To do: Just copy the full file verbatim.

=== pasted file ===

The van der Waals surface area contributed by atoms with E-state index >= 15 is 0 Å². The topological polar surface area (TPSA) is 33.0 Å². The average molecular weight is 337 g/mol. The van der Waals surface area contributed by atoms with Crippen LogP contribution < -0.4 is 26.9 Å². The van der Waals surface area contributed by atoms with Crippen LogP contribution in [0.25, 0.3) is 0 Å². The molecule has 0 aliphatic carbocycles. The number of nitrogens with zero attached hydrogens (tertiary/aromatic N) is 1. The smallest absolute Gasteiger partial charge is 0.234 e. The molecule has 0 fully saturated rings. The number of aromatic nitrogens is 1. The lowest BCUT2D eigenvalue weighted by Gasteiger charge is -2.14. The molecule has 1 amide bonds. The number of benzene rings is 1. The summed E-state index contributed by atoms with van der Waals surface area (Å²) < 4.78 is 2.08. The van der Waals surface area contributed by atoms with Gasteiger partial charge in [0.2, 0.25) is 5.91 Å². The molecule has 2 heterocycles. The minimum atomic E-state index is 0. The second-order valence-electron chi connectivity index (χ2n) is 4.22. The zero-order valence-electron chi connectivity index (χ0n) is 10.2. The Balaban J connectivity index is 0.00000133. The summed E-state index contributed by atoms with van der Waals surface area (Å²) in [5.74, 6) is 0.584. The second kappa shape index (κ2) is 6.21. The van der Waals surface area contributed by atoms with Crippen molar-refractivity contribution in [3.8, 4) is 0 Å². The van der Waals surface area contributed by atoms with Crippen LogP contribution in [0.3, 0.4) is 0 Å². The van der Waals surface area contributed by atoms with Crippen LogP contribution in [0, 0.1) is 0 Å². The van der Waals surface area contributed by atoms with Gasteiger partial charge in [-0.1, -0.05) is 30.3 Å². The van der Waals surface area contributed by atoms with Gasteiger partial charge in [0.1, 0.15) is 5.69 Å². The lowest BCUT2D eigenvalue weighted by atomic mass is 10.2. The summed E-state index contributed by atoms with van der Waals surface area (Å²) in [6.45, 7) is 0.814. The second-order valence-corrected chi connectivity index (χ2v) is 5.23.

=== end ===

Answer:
The van der Waals surface area contributed by atoms with E-state index >= 15 is 0 Å². The topological polar surface area (TPSA) is 33.0 Å². The average molecular weight is 337 g/mol. The van der Waals surface area contributed by atoms with Crippen LogP contribution < -0.4 is 26.9 Å². The van der Waals surface area contributed by atoms with Crippen LogP contribution in [0.25, 0.3) is 0 Å². The molecule has 0 aliphatic carbocycles. The number of nitrogens with zero attached hydrogens (tertiary/aromatic N) is 1. The smallest absolute Gasteiger partial charge is 0.234 e. The molecule has 0 fully saturated rings. The number of aromatic nitrogens is 1. The lowest BCUT2D eigenvalue weighted by Gasteiger charge is -2.14. The molecule has 1 amide bonds. The number of benzene rings is 1. The summed E-state index contributed by atoms with van der Waals surface area (Å²) < 4.78 is 2.08. The van der Waals surface area contributed by atoms with Gasteiger partial charge in [0.2, 0.25) is 5.91 Å². The molecule has 2 heterocycles. The minimum atomic E-state index is 0. The second-order valence-electron chi connectivity index (χ2n) is 4.22. The zero-order valence-electron chi connectivity index (χ0n) is 10.2. The Balaban J connectivity index is 0.00000133. The summed E-state index contributed by atoms with van der Waals surface area (Å²) in [5.74, 6) is 0.584. The second kappa shape index (κ2) is 6.21. The van der Waals surface area contributed by atoms with Crippen molar-refractivity contribution in [3.8, 4) is 0 Å². The van der Waals surface area contributed by atoms with Crippen LogP contribution in [0.3, 0.4) is 0 Å². The van der Waals surface area contributed by atoms with Crippen LogP contribution in [0, 0.1) is 0 Å². The van der Waals surface area contributed by atoms with Gasteiger partial charge in [-0.1, -0.05) is 30.3 Å². The van der Waals surface area contributed by atoms with Gasteiger partial charge in [0.1, 0.15) is 5.69 Å². The lowest BCUT2D eigenvalue weighted by atomic mass is 10.2. The summed E-state index contributed by atoms with van der Waals surface area (Å²) in [6.45, 7) is 0.814. The second-order valence-corrected chi connectivity index (χ2v) is 5.23.